In a cold and sterile room, Ernie sat on the end of a table. He waited in brutal silence for someone to enter. He studied the floor intently through his boredom. The light-colored tile was clean. He could find no dust in the corners, although he examined the areas closely. One small window that could not be opened allowed a little sunlight to fall to the floor. The counter along the wall was clear. The cabinets were labeled with the contents. And a small chair awaited an occupant.
Ernie did not feel well. He had not felt well for months. Perhaps it was longer. He had been somewhat in denial until recently. His body could no longer ignore what his brain had tried hard to conceal. The persistent aches and acute pains had become a fact of life. Now there was this, the reason for his waiting. His vital signs had been taken, and he was made to sit on the end of a rather hard surface, trying not to think of what was to come.
Suddenly, there was a knock on the door. The person on the other side announced himself and then came in. He was a man in his mid 50’s according to Ernie’s way of thinking. He was as official as official could look. He sat in the small chair, put a file folder on the counter and began.
“Hello Ernie. How are you doing today?” the businesslike gentleman asked. He studied Ernie’s face for his response.
“Hello Dr. North. I am doing OK, I guess,” Ernie lied in a tone that was not at all convincing.
“Really?” The doctor responded. He had been treating Ernie’s ailments for over 15 years, so he knew all too well what were the complaints and attitudes that went with Ernie’s comments.
“Well, I guess it is not that good,” Ernie confessed. “My neck and lower back are almost always in pain. My right leg and arm sometimes get numb. If I sit too long, it is hard to get up.”
This admission of his problems was a hard thing for Ernie. He was only 61 and ardently believed that he should still be leading an active life. He wanted to do everything he had done in his thirties. As a bit of an adventurer, he wished to be off to foreign lands in search of new and exciting things to do. He wished to climb mountains and paddle canoes down rivers. He wanted to fish and to swim. He wanted to ride a bike through small towns and villages of Europe. In other words, he did not want life to change. His hopes for the future could only be achieved with a time machine, however, and he did not have one of those.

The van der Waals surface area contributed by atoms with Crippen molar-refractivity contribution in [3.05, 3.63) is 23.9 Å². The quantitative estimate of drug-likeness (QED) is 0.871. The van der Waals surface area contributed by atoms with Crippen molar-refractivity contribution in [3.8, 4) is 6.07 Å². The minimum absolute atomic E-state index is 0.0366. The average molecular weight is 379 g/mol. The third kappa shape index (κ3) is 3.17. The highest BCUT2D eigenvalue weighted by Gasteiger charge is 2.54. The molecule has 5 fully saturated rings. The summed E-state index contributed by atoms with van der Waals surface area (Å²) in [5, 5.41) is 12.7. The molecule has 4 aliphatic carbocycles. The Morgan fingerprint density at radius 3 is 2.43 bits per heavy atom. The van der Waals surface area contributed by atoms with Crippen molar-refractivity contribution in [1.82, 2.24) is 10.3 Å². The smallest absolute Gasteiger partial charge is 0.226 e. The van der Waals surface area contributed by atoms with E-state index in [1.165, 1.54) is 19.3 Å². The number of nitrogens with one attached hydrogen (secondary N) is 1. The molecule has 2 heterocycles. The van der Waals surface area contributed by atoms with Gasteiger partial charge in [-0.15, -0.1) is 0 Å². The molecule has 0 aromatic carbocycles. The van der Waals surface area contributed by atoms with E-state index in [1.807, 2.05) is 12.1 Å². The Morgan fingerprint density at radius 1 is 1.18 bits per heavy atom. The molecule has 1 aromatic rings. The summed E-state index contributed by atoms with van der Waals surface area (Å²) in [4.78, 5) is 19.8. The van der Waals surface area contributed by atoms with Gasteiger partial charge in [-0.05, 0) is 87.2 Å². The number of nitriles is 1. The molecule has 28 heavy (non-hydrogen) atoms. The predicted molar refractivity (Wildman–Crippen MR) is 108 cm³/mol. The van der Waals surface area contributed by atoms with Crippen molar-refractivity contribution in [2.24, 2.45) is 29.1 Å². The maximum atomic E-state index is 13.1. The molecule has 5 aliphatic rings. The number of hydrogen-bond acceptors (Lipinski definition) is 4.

The doctor proceeded to make a quick exam of Ernie. He focused mainly on his coordination, flexibility and strength. He was not pleased with the result. He did not have to say that. It was written all over his face. Ernie knew it. He was a good reader. Doctor North sat back down in the little chair and made notes in his folder. Then he wrote a prescription and wrote down some phone numbers for Ernie. He began with a voice that could only be described as sad.
“Ernie, I am sorry to say that your strength and flexibility are not what they used to be. Some of this should be expected as we age.”
Ernie sat motionless and expressionless as Dr. North went on.
“The MRI you had last week revealed acute cervical spine disease.”
His patient did not react, so the good doctor continued.
“You have degenerative discs. That is to say your spine is in bad shape. That is why you have these pains and the occasional numbness. We will treat that with some prescriptions now. Here is Prednisone. And you should see a specialist for this. These are my recommendations. This is what we can do in the short-term.” At that, the doctor handed Ernie some papers.
“And in the long-term, doctor. What about that?”
Dr. North looked down to avert his eyes. He thought a moment and spoke without looking up. “It’s not good. This is something we can not make very much better. It will get worse in time. I want you to get all of your treatment options from a specialist. He maybe able to relieve the pain for a while.”
“I see,” Ernie responded. “I guess I know how Hemingway felt.”
“Ernest Hemingway. I understand the end of his life now.”
The doctor was not exactly sure what Ernie meant. He was not a student of American classics and their authors. Ernie was and he just understood something he could not grasp from high school until now.
“Fill the prescriptions and make an appointment with the specialist today,” Dr. North advised. “Call and let us know when you have an appointment and we will send records to the rehab specialist. Make an appointment to come back here in two months. And Ernie, I think you should stop driving. Get someone to take you to these appointments.”
The doctor left the room and Ernie got up slowly. As he stood his right arm and leg began to tingle. It was as if he had slept on them and cut off circulation. He carefully left the exam room and walked to the reception desk. He handed the doctor’s charges and appointment instructions to the receptionist and began to walk away. She called after him.
“Oh, Ernie. The doctor has you down for an appointment in two months. Would you like to schedule that now?”
Ernie responded with an odd grin and a simple reply, “No, thanks.”
At that, Ernie carefully walked to the door, opened it and went out into the quiet hallway. He was never heard from again.